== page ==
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Front Neurol. 2018 Feb 28;9:101. doi: 10.3389/fneur.2018.00101. eCollection 2018.

Using the Oxford Cognitive Screen to Detect Cognitive Impairment in Stroke Patients: A Comparison with the Mini-Mental State Examination.

Author information

1
Tuscany Rehabilitation Clinic, Montevarchi, Italy.
2
Cognitive Neuropsychology Centre, Department of Experimental Psychology, University of Oxford, Oxford, United Kingdom.
3
Neuromotor and Cognitive Rehabilitation Research Center, Department of Neurological, Biomedical and Movement Sciences, University of Verona, Verona, Italy.
4
Department of Psychology, Sapienza University of Rome, Rome, Italy.
5
Neuropsychology Center, IRCCS Santa Lucia Foundation, Rome, Italy.
6
Neurological Rehabilitation Unit, Auxilium Vitae Volterra, Volterra, Italy.
7
Physical and Rehabilitation Medicine, Department of Medical and Surgical Sciences "Magna Graecia" University, Catanzaro, Italy.
8
Neuropsychology Unit, National Health Service, Bari, Italy.
9
Department of Neuroscience, Neurorehabilitation Clinic, Azienda Ospedaliero-Universitaria Ospedali Riuniti, Ancona, Italy.
10
Department of Life, Health and Environmental Sciences, University of L'Aquila, Nova Salus s.r.l., L'Aquila, Italy.

Abstract

Background:

The Oxford Cognitive Screen (OCS) was recently developed with the aim of describing the cognitive deficits after stroke. The scale consists of 10 tasks encompassing five cognitive domains: attention and executive function, language, memory, number processing, and praxis. OCS was devised to be inclusive and un-confounded by aphasia and neglect. As such, it may have a greater potential to be informative on stroke cognitive deficits of widely used instruments, such as the Mini-Mental State Examination (MMSE) or the Montreal Cognitive Assessment, which were originally devised for demented patients.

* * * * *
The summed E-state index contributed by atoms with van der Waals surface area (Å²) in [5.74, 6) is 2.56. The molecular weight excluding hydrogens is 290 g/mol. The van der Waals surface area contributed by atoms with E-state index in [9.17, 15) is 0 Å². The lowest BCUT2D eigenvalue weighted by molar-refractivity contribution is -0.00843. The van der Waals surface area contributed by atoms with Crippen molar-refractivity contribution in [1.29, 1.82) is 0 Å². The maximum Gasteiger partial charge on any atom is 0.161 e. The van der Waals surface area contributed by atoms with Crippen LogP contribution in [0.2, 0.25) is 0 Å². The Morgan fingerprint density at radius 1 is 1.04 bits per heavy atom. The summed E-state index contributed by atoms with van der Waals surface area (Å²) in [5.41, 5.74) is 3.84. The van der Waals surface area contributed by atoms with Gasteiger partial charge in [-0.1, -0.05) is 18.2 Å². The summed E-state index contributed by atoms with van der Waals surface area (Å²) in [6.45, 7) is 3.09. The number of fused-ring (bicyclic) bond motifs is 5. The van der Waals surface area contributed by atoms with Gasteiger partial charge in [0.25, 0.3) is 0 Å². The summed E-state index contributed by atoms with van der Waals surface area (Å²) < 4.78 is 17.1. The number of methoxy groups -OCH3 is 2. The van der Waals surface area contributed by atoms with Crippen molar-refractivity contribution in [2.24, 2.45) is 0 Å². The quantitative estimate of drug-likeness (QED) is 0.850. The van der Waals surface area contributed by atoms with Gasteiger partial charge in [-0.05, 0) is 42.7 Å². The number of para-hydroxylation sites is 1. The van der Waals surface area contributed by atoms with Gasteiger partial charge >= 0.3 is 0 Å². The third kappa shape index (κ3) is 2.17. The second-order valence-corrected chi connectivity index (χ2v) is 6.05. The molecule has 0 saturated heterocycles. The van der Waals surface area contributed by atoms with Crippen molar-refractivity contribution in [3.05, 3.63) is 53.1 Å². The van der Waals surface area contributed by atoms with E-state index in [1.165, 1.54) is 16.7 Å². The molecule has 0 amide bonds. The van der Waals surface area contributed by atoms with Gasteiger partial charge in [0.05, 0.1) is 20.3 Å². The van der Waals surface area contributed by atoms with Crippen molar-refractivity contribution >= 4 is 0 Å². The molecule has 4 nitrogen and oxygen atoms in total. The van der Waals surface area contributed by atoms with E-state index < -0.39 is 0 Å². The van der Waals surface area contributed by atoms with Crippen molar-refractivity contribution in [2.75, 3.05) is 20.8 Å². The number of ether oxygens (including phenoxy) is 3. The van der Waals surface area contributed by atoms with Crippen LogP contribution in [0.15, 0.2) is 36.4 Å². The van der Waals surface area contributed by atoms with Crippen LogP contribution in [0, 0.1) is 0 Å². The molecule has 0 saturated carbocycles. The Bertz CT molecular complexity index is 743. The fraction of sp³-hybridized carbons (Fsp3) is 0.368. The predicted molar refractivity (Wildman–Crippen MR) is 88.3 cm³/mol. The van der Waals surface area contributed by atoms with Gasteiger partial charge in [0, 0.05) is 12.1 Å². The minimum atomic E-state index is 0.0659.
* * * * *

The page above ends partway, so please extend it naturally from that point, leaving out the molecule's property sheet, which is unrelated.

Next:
Objective:

The present study compared the OCS with the MMSE with regards to their ability to detect cognitive impairments post-stroke. We further aimed to examine performance on the OCS as a function of subtypes of cerebral infarction and clinical severity.

Methods:

325 first stroke patients were consecutively enrolled in the study over a 9-month period. The OCS and MMSE, as well as the Bamford classification and NIHSS, were given according to standard procedures.

Results:

About a third of patients (35.3%) had a performance lower than the cutoff (<22) on the MMSE, whereas 91.6% were impaired in at least one OCS domain, indicating higher incidences of impairment for the OCS. More than 80% of patients showed an impairment in two or more cognitive domains of the OCS. Using the MMSE as a standard of clinical practice, the comparative sensitivity of OCS was 100%. Out of the 208 patients with normal MMSE performance 180 showed impaired performance in at least one domain of the OCS. The discrepancy between OCS and MMSE was particularly strong for patients with milder strokes. As for subtypes of cerebral infarction, fewer patients demonstrated widespread impairments in the OCS in the Posterior Circulation Infarcts category than in the other categories.

Conclusion:

Overall, the results showed a much higher incidence of cognitive impairment with the OCS than with the MMSE and demonstrated no false negatives for OCS vs MMSE. It is concluded that OCS is a sensitive screen tool for cognitive deficits after stroke. In particular, the OCS detects high incidences of stroke-specific cognitive impairments, not detected by the MMSE, demonstrating the importance of cognitive profiling.

KEYWORDS:

Mini-Mental State Examination; Oxford Cognitive Screen; cognitive assessment; cognitive screening; stroke

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